Wolf-Creek A ticket scanner wearing a face mask at Wolf Creek in Colorado, Nov. 16, 2020. From how we ride the lifts to where we sleep and what we eat, ski areas are taking steps to minimize crowding and to curb opportunities for the virus to spread.

From how we ride the lifts to where we sleep and what we eat, ski areas are taking steps to minimize crowding and to curb opportunities for the virus to spread.

When you love to snowboard as much as Rocky Freudenberg, the winter season ahead looked rather worrisome. Snow is always a gamble, but maybe less this year, a La Niña year, which could mean more powder-dumping storms for the northern Rockies and Cascades, where Freudenberg lives in Oregon. His worry hinged on the pandemic. Now, for the first time, many ski resorts big and small will require a reservation to ride the lifts — sometimes even if you own a season pass.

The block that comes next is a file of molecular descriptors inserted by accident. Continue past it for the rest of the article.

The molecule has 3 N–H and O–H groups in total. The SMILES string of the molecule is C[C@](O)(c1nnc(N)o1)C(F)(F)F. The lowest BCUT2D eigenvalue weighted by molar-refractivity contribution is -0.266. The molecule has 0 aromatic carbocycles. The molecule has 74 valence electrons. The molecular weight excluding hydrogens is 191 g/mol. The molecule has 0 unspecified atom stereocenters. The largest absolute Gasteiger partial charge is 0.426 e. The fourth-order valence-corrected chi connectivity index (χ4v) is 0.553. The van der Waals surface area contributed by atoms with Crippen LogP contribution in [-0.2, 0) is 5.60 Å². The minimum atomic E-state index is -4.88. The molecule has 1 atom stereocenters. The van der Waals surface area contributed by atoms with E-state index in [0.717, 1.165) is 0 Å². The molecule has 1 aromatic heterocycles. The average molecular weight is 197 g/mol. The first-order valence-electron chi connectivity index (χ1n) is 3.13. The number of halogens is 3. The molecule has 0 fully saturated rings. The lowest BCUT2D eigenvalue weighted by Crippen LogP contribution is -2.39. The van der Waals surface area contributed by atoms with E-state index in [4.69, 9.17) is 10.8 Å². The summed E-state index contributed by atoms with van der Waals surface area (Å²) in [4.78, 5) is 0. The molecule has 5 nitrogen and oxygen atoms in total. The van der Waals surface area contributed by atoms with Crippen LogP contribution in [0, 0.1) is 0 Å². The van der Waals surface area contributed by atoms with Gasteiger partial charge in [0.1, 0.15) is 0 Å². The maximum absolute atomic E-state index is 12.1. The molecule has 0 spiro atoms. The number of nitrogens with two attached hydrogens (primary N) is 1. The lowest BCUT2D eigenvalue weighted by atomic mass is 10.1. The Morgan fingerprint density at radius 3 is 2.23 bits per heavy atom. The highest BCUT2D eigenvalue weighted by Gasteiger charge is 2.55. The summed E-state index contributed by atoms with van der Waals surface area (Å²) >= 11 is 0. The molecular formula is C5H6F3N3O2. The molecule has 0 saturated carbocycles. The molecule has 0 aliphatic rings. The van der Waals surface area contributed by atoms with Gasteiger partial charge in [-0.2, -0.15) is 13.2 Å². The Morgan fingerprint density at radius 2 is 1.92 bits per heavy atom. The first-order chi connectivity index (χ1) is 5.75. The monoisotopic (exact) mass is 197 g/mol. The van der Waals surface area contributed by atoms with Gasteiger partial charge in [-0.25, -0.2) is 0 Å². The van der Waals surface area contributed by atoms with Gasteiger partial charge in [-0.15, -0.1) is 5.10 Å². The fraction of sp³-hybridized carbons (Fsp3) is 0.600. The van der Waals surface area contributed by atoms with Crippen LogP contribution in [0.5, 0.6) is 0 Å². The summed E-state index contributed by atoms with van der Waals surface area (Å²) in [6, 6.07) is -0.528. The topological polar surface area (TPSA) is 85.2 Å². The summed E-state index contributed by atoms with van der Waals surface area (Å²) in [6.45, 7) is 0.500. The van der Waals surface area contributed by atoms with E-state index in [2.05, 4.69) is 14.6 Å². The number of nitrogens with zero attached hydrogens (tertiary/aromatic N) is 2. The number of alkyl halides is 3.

So, with COVID-19 concerns high on his mind, Freudenberg, who is 47 and single with flexible work hours, hatched a plan. Instead of buying a season pass to his local ski area, he spent about $1,000 on an Ikon Pass, which gives him seven days or more of lift tickets at each of the pass’s 44 participating resorts in North America and abroad.

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